It seems like everyone is using computers nowadays. Everywhere you turn, there they are. It's weird thinking back to the days when computers were a novelty and only a few people actually owned one...
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I can remember being in junior high school and getting to use my first computer. They had one Apple II computer up in the library for people to learn with. There was a game they had for it, Oregon Trail or something, that we could play and learn how to use the computer. When I got to high school, we had a small computer room with some Apple II computers and Commodore 64s (and later Commodore 128s). I convinced my mother to get me a computer and, at the advice of my computer teacher, she got me a Commodore 64 as well. It was a good computer at the time and I plugged it into a portable color TV we had around. It seems weird thinking back to a computer with no hard drive and only 64k of memory. This computer actually lasted me through college with some software called Geos that created a Windows 3.1-like environment. (Not that I had any exposure to Win 3.1 yet anyway.) In college, I got to learn more computers, working on the school's VMS/VAX mainframe. I remember trading ID files, text files that told about you, since there were no web pages to check out back then. (It's weird thinking of the internet back when it was just inter-college communication. I feel old!) Around 1991 or 1992, some friends and I checked out IRC for the first time, getting bored with the old relay@cornellc chat. My interests in computers kept growing.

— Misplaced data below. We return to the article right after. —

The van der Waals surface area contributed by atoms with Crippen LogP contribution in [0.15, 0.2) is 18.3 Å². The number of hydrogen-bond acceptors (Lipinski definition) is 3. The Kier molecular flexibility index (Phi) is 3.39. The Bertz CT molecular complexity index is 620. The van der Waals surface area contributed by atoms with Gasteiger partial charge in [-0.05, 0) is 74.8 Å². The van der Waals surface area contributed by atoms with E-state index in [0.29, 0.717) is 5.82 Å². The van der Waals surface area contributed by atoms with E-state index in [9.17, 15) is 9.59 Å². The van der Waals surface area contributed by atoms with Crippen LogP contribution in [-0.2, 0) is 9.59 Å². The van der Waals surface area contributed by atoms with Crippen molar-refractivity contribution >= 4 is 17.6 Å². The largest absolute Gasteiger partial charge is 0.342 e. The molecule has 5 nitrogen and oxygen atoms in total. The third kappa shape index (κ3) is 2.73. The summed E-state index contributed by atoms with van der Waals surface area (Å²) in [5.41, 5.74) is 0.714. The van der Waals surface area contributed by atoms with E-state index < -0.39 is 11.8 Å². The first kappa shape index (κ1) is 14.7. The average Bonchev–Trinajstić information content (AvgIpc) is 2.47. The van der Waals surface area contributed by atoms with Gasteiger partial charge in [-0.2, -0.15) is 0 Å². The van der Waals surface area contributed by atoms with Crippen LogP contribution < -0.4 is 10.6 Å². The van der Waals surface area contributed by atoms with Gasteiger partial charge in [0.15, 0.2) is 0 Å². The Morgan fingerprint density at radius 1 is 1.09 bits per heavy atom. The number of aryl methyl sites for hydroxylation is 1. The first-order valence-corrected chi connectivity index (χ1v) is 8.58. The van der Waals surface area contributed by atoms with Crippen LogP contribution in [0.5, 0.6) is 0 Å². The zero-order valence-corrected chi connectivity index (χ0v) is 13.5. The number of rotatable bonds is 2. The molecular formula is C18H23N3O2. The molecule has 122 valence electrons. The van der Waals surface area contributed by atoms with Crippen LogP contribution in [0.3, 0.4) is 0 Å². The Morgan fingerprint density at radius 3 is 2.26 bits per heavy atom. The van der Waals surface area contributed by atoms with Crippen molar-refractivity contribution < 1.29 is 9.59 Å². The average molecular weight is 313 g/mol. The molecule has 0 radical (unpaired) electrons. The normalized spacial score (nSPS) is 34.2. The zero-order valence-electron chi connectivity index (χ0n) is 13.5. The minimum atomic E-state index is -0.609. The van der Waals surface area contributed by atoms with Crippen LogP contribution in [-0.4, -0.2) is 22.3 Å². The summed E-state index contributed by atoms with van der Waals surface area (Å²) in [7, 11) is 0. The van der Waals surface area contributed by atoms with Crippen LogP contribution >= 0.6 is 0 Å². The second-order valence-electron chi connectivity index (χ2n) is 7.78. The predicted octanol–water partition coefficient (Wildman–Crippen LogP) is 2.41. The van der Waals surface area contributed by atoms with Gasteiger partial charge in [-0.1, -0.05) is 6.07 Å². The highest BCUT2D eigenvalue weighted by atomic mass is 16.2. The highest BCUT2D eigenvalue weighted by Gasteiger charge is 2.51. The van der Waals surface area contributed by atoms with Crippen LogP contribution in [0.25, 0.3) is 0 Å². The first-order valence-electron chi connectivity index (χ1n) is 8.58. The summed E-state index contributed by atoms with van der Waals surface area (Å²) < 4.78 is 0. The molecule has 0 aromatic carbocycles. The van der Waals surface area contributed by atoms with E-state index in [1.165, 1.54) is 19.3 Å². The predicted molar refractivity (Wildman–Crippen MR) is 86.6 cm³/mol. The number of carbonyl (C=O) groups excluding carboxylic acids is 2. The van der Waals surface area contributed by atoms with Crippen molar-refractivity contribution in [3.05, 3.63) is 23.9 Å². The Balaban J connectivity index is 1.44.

Once I started working after college, I was able to save up enough money to buy a 486DX33 computer. It had 4meg of RAM, a 420meg hard drive, a 14.4 modem and Windows 3.1 and I thought it was great. Hell, it was one step down from the top of the line at the time! Well, as time has gone on and my computer now is a lot more powerful, thought being a couple years old will probably be looking at an upgrade soon. I'm not sure what I would make of this computer if I could have seen it at any of those previous steps. Though, as my computers have grown, so have I in my interest in them and knowledge of them. Who knows where they will take me in the future.
While I was living in Amherst with a couple of my friends, one of them introduced me to Linux. I had had some access to UNIX shells before but not a lot of heavy, steady exposure. My friend was learning how to install Slackware Linux and I got to see how a lot of it would go (as well as hear him swear a lot. ;) ). He gave me a copy of Slackware that he downloaded so that I could try it, but it wasn't until number of months later when I got a new computer that I decided to try. My friend had gotten me a job working at a local ISP with him and they allowed us to run our own servers to learn from. I took my old computer into work and (much to my friend's chagrin) installed Red Hat 5.2 on it. I figured that I had access to his Slackware machine so I would try something different on mine. I was a good learning experience having that there until my boss told me I had to take it home. (Even though the assistant system administrator said it was okay.) The computer was later upgraded to Red Hat 6.2 and added to my internal network for a while. I need to upgrade it again and get it hooked back in so I can play with a lot more stuff. The experience I got with the server, though, was enough to get my a job as a network engineer at a local ISP until it got bought out. Who knows where I will go from here.
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